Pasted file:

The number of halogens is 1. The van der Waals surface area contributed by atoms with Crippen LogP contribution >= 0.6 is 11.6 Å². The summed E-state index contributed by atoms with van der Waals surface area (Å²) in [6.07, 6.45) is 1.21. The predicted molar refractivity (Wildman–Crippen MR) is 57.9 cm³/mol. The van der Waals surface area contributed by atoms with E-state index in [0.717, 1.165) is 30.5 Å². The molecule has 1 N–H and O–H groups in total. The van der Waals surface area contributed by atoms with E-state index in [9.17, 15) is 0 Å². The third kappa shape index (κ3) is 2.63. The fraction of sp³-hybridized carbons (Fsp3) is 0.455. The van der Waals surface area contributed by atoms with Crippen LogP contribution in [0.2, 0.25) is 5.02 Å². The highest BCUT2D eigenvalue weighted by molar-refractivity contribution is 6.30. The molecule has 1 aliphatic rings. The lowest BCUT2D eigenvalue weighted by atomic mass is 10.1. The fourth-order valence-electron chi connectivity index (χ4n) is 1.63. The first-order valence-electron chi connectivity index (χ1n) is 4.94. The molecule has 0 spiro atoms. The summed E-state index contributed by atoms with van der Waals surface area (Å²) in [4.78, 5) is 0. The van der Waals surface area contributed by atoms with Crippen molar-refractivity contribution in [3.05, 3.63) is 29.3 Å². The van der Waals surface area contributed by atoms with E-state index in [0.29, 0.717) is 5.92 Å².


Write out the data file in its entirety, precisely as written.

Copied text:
The number of halogens is 1. The van der Waals surface area contributed by atoms with Crippen LogP contribution >= 0.6 is 11.6 Å². The summed E-state index contributed by atoms with van der Waals surface area (Å²) in [6.07, 6.45) is 1.21. The predicted molar refractivity (Wildman–Crippen MR) is 57.9 cm³/mol. The van der Waals surface area contributed by atoms with E-state index in [0.717, 1.165) is 30.5 Å². The molecule has 1 N–H and O–H groups in total. The van der Waals surface area contributed by atoms with E-state index in [9.17, 15) is 0 Å². The third kappa shape index (κ3) is 2.63. The fraction of sp³-hybridized carbons (Fsp3) is 0.455. The van der Waals surface area contributed by atoms with Crippen LogP contribution in [0.2, 0.25) is 5.02 Å². The highest BCUT2D eigenvalue weighted by molar-refractivity contribution is 6.30. The molecule has 1 aliphatic rings. The lowest BCUT2D eigenvalue weighted by atomic mass is 10.1. The fourth-order valence-electron chi connectivity index (χ4n) is 1.63. The first-order valence-electron chi connectivity index (χ1n) is 4.94. The molecule has 0 spiro atoms. The summed E-state index contributed by atoms with van der Waals surface area (Å²) in [4.78, 5) is 0. The van der Waals surface area contributed by atoms with Crippen molar-refractivity contribution in [3.05, 3.63) is 29.3 Å². The van der Waals surface area contributed by atoms with E-state index in [0.29, 0.717) is 5.92 Å².